Exercise 2—Imminent Threat When threatened by an opponent in a street scenario, is it a good idea to assume a 52 Blocks fighting stance right away, or is it better to wait? Why? Determine how your opponent might react if you assume a threatening stance. What are the drawbacks of failing to assume your stance quickly? What are the benefits? When a threat is imminent, how does your body naturally respond? Does it make you more alert? Does it make you more or less likely to carry out your defense? Identify how to move to avoid getting cornered or ending up with your back to a wall. If you do end up in a bad position, what can you do to regain mobility and a good stance?

Exercise 3—Limitations of Stance Explore the depth and width of your stance and identify which type of stance gives you the best protection. Which targets on your body are the most important to protect through a proper stance? Why? How does your stance change in relation to the type of attack you are facing? How can you use your stance as a barrier against strikes and kicks on vital targets? When striking or blocking from your stance, how could you move or change your stance in order to facilitate power and reach? What types of strikes or kicks are most limited by your stance? Why? How can you be flexible with your stance without jeopardizing your safety? What are alternative ways to protect vital targets when switching your stance is impractical?

Exercise 4—Targets When engaged in sparring, pay attention to how well you maintain your stance. When is it necessary to deviate from your stance in order to serve a greater purpose? Name some situations when you were unable to maintain your stance and your opponent took advantage of you. Name some situations when you deviated from your stance by choice, and how it benefited you. What are the advantages and drawbacks of exposing one side to your opponent? Discuss the possibility of switching stance. What targets do you expose through the process of switching stance? How can you protect these targets?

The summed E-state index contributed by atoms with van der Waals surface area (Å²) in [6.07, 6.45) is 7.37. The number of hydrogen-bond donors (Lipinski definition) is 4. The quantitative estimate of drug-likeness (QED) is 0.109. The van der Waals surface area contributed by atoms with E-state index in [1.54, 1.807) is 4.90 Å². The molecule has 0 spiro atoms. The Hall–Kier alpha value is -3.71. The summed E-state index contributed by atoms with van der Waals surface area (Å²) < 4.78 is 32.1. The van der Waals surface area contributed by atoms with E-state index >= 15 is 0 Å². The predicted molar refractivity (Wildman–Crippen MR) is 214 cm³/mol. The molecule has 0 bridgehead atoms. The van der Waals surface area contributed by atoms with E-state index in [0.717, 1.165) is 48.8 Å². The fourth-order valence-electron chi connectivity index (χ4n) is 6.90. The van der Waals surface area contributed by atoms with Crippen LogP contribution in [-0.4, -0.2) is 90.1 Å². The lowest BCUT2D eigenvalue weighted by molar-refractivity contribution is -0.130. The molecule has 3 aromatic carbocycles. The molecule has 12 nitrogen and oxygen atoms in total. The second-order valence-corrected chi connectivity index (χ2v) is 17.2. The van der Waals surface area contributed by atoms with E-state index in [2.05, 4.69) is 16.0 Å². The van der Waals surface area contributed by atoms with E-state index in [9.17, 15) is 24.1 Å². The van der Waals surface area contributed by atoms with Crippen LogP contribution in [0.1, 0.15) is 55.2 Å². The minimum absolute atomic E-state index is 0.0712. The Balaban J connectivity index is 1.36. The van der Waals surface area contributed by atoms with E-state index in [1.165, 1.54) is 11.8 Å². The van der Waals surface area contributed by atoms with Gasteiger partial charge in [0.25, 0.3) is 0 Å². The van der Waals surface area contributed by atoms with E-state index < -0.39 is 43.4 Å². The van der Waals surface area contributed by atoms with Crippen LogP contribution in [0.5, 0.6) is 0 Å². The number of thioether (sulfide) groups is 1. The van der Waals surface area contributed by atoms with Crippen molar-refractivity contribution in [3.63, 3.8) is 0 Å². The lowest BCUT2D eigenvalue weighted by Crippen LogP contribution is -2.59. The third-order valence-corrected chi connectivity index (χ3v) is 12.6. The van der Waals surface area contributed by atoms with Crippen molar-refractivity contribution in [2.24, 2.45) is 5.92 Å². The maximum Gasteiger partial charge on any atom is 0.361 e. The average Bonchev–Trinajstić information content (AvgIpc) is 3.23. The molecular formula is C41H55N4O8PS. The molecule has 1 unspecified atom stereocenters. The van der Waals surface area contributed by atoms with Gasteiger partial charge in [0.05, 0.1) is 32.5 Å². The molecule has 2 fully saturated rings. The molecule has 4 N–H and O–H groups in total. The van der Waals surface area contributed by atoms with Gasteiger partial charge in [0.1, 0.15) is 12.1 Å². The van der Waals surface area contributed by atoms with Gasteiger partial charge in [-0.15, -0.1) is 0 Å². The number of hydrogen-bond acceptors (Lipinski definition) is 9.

Exercise 5—Switching Stance How can you switch stance without jeopardizing your balance or exposing vital targets? Is it easier to switch your stance while moving forward or backward? Why? Which is safer? What are the drawbacks of switching stance while moving back? If your opponent maintains a defensive stance that protects most of his vital areas, how can you exploit his stance and still penetrate a tight guard? How can you take advantage of the need to switch stance? Explore whether it is practical to throw a strike or kick simultaneous to switching your stance. Which strike or kick would you throw? Why? How can you conceal the fact that you are switching your stance? If you were to distract your opponent’s focus away from your legs, how would you do it? Spar and pay attention to when and how your opponent switches his stance. How does it affect your ability to execute offense and defense?